Recently I’ve been asked to make miniature books for a local University. They would like to have their University initials on the front over. I agreed and was talking to Dan about it and he’s been very helpful in teaching me several things, to give me a few options for how I would like to put the letters on the cover.
First, he had me making a little stamp out of board. Traditionally he said this technique was done by the Japanese and with wood – we just used binder’s board (Eska board in this case). It was just a matter of slowly cutting and chipping away the board layers till the letters stood out. In the photo, you can see one that has been started and one that hasn’t been started. I made two, each with a different size font.
I used a woodcarving knife from Dan’s wood kit (he used to do woodworking) and slowly chipped away at it. The letters had been printed on paper and that was glued onto the board for guidance.
Below are a few photos of the process:
As I got a little further along and began to think I was nearly done we pressed the stamp in an ink pad and just stamped paper. This allowed me to see what parts of the board were still too high. Anything that came up black and showed on the paper would mean that it would show up when I pressed it into the paste paper I’d be making later.
In the second photo, you can see that there is less black ink around the edges of the stamping compared to the first stamping. It was a process that required a fair bit of patience as you didn’t want to accidentally cut through your letters! Because it is board, it is very fragile. It also won’t hold up under moisture for very long. Dan usually puts an acrylic coating over his, but I didn’t do that prior to using mine and they did begin to fall apart while I made paste paper.
Making paste paper is relatively simple, and it is the oldest form of decorative paper predating marbled paper. It is made by mixing paste with pigments and basically painting it onto the paper before using combs, fingers, brushes, and other tools to create designs. It is said that bookbinders would throw color into their leftover paste and make a few sheets of paste paper at the end of their work day to get as much use from their paste as they could. Working with paste makes it possible to stamp in designs! This allows me to get the stamp I created directly into the paper; it dries smooth and looks nice.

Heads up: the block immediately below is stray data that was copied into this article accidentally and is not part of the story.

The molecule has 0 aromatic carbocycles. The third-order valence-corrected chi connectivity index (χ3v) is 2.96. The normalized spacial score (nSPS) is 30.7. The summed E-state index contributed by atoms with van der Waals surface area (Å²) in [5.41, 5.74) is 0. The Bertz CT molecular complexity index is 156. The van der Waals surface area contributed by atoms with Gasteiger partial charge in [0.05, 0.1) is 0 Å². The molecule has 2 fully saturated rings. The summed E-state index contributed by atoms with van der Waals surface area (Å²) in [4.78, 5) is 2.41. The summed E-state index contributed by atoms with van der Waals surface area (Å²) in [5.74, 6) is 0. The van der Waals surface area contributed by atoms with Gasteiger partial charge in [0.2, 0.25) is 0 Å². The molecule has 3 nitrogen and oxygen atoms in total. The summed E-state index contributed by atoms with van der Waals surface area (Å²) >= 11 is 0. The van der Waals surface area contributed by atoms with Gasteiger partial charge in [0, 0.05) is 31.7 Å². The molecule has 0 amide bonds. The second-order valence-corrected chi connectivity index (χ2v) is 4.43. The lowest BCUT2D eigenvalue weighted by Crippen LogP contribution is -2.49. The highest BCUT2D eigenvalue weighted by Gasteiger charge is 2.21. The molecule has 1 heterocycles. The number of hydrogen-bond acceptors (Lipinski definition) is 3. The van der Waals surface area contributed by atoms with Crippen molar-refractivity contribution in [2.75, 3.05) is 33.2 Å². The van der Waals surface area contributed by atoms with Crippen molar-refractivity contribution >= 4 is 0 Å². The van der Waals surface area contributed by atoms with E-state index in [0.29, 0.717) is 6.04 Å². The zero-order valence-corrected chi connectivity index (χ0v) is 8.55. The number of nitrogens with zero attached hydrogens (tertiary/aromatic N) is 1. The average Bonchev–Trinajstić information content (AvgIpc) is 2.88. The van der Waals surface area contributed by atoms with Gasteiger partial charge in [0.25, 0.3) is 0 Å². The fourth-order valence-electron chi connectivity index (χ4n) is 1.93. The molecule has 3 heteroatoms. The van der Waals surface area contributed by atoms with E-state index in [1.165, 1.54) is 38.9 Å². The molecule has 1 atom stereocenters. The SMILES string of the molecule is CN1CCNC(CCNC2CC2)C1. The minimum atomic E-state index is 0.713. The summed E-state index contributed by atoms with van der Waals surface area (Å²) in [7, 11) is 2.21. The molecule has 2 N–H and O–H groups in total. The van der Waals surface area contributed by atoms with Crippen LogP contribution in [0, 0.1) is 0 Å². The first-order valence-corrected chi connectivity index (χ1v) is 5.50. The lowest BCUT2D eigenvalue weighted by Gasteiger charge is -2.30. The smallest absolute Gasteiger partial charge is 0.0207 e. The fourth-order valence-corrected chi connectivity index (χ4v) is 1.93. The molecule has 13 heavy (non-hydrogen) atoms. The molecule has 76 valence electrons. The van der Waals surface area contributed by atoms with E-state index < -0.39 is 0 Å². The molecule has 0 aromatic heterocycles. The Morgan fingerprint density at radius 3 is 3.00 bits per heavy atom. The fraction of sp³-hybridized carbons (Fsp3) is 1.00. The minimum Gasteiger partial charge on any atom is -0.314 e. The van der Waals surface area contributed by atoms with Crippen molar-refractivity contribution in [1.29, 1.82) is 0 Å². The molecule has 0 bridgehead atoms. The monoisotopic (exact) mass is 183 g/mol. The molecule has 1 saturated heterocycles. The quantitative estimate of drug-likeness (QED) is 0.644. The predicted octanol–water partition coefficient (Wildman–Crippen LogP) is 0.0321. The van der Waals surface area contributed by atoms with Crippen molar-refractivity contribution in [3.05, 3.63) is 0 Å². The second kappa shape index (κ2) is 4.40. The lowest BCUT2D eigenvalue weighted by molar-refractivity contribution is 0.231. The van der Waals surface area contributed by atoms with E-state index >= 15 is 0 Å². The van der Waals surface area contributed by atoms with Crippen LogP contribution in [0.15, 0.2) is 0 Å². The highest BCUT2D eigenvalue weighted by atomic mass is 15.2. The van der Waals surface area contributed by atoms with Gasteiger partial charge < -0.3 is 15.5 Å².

For a tutorial on paste paper check out Lili’s Bookbinding Blog for her Paste Paper Tutorial.
When I did the paper, I used two methods. The first I did was methyl cellulose and acrylic paint (the photo with red, blue, yellow). The second I did was the traditional wheat paste and I mixed it with ink (the photo with blue, green and purple).
Overall, I preferred the paste and ink, it was a little easier to work with in terms of combing and design. Both methods achieved the same end results though.
Just in terms of what I did: I would start with a base color, let it dry and apply a second color on top. This allows the base color to show throw after you comb through the wet top layer. I also used sponges to get a sponged effect, again with a base color and a top color. Paste paper has no end to the things you can try, and it allows for a lot of creativity, just remember to have the patience to let layers dry!
Of course, I did also make a few with the UG stamp, however, since my stamp wasn’t coated with anything to protect it from moisture it did start to fall apart a little after it was used a lot! It still gave me a good sense of how it works with paste paper and going forward I can make a new one and make sure it’s coated. I will also continue practicing with the paper to get better at achieving the look I want!
Until next time,